Rhombic aerials – Eric Vast

In early 1941 in Cairo, I was given the job of looking after 3GHQ Experimental Signal Section. The previous owner had picked himself a very nice number in the local S.O.E., putting some sort of order into their Signal System. Accordingly I went with him to to the workshop (which had once been a dairy), to see what it was all about. There were some ten lads, mainly ex-Post Office, quite clued up, whose main bread and butter was finding spares which would work in the numerous locally bought transmitters of many different makes.

In any spare time, they were also making two copies of the Post Office Secraphone, a primitive scrambler. Of the fortunate ten there were two regular soldiers, one of whome had been a licensed Ham.

I asked the chap who was leaving, what next?  He said that he had it on  his mind that Signals in the Middle East had not got round to auto, and that in fact, all cypher traffic was handled by the Marconi people’s big station down river.  The snag was he said, that the most desirable arrangement was diversity reception using rhombic aerials which were God’s answer for long distance fixed point to point working.  The Post Office and Western Electric in the States, had at that time gone over to them. I think they had become the work-horse of the long distance stations. However, he said, to set up rhombics you needed the Bell Lab’s Monograph on the subject, and he had been unable to find one in the Middle East.

The rhombic aerial is a balanced job of two wires arranged as the name implies, directional in the way that the long diagonal points.  The four sides can be several wavelengths long and the best results can be obtained by duplicating the wires from each end and spacing them some 15 feet or so in the middle. The height above ground is important, as the angle of the main lobe depends mainly on this.  We used frequencies in the range 6 – 7.5 Mhz for Egypt to UK traffic.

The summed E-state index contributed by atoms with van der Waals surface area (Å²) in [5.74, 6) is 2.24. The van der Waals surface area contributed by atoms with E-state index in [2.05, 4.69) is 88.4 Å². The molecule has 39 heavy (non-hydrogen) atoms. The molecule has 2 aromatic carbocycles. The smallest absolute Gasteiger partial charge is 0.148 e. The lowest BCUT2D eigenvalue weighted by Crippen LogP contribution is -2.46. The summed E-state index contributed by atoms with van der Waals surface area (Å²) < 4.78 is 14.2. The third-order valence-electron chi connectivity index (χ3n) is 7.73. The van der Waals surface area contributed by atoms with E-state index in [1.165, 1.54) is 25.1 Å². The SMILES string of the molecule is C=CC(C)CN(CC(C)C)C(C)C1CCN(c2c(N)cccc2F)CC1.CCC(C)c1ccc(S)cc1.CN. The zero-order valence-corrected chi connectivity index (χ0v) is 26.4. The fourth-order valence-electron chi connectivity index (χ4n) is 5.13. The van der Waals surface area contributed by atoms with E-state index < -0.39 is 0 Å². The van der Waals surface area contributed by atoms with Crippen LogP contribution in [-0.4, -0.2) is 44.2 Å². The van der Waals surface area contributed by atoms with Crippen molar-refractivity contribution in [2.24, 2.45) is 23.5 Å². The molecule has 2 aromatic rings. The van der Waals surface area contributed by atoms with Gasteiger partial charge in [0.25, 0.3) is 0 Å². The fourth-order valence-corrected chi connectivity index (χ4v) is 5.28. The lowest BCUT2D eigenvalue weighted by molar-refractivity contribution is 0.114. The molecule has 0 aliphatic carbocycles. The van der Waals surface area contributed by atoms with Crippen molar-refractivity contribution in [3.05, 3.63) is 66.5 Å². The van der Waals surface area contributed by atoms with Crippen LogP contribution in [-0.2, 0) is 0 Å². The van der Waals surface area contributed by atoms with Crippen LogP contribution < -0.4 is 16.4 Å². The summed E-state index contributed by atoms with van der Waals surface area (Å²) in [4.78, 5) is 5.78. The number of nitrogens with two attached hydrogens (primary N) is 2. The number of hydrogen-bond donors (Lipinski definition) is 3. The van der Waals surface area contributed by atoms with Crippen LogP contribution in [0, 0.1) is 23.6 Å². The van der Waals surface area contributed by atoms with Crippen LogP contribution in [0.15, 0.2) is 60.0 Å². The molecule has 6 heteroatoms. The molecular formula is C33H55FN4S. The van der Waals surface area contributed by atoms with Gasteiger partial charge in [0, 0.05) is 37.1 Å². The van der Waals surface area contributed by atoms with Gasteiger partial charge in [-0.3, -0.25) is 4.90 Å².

The nominal impedance is 600 – 700 ohms and the distant end has to be terminated in a 600- 700 ohm resistance.  The effective gain in the lobe pointing skywards is of the order usually of some 45db.  It should of course be calculated to suit the angle of the received sky wave.  Nice and simple provided you had the Bell Lab’s Monograph.  The aerial can also be used for transmitting.  Alas, half the power is dissipated in the terminating resistor. However, it hardly matters with 45db gain available.  If you find this loss distasteful, you can stick a similar rhombic on the end, and so on, and the loss is reduced.  The main users apparantly did this, but it does of course use up a lot of land area.

I wrote one of the recently invented aerographs to my Mrs, I asked her to get in touch with my late boss at Western Electric UK, and see if he could find the desired publication.  He was one of those American citizens who disobeyed his government’s instructions to leave the UK when the German bombing started, and he had good contacts. Incidentally the British government were so pleased with those Americans who stopped, that they gave them British passports and open-ended work permits in perpetuity. He came up trumps and a book was received by Mrs V. She then had a go at the Ministry of War and despite being given the run-around, found a little man whose job it was to act on such occasions.  I got the Monograph within a month.

One worry remained, the only masts available were 60 footers. However, on a mound of sand behind Maadi camp, we knew there was a wet highly conducting layer of salt earth some 30 feet down. We assumed that this would make the masts effectively 90 feet high. We really needed a bit more height, but it worked out well.  Meanwhile I had managed a visit to Marconi where they were using curtain arrays and were switching to the highest signal from three such aerials (triple diversity) with a very fast switcher. The whole process could be followed on meters. I was rather shaken by the speed at which the signal did switch, every few seconds, and the amplitude of the fades.  However, we decided to make a start using double diversity and for this start two aerials were erected pointing at the UK. The sides of each aerial were about 250 yards and the separation of the two aerials about the same distance. They were not aligned with each other.